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Miskell v. SCF Lewis & Clark Fleeting, LLC

United States District Court, S.D. Illinois

October 25, 2016

ANTHONY R. MISKEL, Plaintiff,
v.
SCF LEWIS & CLARK FLEETING, LLC et al., Defendants.

          MEMORANDUM AND ORDER

          STACI M. YANDLE United States District Judge

         Plaintiff Anthony Miskel filed this lawsuit alleging he sustained injuries after a cable struck him in the face and head (see Doc. 34). At the time, Plaintiff was employed by SCF Lewis & Clark Fleeting, LLC (“SCF”) as a deckhand and was a member of the crew of the M/V Katie Maurine. Beelman River Terminals, Inc. (“Beelman”), owned the dock off which the M/V Katie Maurine was operating at the time Plaintiff was injured.

         In Count I of the Amended Complaint, Plaintiff alleged Beelman was negligent under federal maritime law. In Count II, Plaintiff stated negligence claims against SCF pursuant to the Jones Act, 46 U.S.C. § 30104. In Counts III through V, Plaintiff alleged various claims against SCF and the M/V Katie Maurine under general federal maritime law. Beelman filed a cross-claim for contribution against SCF (Doc. 13). SCF filed a cross-claim against Beelman asserting claims for indemnity, contribution, and reimbursement for maintenance and cure expenses SCF incurred during Plaintiff's treatment (Doc. 36).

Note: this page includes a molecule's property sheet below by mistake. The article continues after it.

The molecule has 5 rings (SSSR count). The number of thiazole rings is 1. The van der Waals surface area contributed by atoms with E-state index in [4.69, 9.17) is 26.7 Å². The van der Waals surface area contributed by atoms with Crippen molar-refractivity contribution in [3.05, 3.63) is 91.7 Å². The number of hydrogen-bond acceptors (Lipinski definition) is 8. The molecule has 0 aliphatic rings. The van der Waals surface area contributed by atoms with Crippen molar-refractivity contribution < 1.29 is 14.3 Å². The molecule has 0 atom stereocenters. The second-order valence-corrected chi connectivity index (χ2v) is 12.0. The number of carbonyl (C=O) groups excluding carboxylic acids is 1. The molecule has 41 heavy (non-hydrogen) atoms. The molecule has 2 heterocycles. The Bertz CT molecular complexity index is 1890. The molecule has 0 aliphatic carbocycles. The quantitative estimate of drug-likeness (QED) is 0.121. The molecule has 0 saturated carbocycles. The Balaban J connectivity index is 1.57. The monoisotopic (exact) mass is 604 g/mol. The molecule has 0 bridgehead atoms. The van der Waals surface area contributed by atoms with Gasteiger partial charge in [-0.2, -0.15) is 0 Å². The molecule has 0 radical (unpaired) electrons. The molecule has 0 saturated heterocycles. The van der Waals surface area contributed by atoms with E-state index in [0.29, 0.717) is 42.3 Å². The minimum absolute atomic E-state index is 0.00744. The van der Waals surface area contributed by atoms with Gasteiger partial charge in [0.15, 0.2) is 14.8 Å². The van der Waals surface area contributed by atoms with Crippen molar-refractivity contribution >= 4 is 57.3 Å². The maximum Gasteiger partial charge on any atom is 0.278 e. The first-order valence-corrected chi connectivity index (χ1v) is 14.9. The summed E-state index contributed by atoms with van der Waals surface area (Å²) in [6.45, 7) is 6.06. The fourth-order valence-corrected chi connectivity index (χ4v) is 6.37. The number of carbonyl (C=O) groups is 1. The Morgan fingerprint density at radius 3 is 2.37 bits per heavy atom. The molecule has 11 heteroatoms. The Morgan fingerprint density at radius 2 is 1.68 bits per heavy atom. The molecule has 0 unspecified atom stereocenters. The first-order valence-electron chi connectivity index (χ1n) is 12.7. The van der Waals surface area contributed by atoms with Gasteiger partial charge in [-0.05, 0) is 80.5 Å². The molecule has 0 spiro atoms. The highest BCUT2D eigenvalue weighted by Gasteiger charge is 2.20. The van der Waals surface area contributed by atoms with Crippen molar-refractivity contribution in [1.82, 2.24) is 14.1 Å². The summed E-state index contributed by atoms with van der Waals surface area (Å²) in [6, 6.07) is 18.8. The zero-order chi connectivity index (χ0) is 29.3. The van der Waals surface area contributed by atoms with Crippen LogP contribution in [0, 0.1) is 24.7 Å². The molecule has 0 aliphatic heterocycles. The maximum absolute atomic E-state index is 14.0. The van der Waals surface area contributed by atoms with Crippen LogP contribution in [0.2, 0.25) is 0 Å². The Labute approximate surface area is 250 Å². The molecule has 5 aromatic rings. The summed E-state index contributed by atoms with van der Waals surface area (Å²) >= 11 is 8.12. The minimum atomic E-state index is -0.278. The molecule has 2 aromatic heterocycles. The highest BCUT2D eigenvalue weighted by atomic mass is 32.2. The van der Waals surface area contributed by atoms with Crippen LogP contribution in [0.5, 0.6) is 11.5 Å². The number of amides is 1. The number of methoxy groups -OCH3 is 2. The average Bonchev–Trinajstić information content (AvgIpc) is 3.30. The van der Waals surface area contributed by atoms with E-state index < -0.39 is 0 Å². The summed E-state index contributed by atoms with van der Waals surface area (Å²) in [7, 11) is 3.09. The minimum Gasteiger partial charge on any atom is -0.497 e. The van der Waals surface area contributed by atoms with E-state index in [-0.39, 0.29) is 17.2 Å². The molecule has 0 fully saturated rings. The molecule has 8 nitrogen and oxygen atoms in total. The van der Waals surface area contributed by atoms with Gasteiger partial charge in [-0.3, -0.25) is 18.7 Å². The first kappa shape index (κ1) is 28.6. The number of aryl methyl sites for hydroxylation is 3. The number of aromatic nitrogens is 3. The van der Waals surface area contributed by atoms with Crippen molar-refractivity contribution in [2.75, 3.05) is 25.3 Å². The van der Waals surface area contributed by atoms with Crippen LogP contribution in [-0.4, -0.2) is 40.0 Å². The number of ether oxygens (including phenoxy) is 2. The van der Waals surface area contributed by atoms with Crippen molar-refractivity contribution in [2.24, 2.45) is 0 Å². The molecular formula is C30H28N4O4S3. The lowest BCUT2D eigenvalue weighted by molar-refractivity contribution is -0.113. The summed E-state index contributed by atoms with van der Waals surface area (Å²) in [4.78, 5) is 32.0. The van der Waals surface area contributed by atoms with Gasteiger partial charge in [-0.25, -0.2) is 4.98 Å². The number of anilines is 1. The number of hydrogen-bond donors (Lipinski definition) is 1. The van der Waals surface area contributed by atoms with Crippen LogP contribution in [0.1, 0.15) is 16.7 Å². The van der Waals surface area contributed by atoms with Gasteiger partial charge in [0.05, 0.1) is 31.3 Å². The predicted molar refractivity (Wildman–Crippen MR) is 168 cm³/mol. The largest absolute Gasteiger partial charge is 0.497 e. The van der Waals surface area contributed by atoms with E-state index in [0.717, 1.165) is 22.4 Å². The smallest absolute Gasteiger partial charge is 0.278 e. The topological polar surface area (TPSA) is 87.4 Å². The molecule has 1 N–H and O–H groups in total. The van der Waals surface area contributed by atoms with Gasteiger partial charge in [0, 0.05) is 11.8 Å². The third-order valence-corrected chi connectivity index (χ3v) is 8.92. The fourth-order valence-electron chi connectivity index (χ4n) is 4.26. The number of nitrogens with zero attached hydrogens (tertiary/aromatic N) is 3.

On February 17, 2016, Plaintiff notified the Court that he had settled with Beelman and moved for Court approval of the settlement. Plaintiff also requested that the Court make a good faith settlement finding pursuant to the Illinois' Contribution Among Joint Tortfeasors Act, 740 ILCS § 100/2 (Doc. 77). On that same date, Plaintiff filed a motion to dismiss his claim against Beelman (Count I) and Beelman's cross-claim against SCF, both with prejudice (Doc. 78).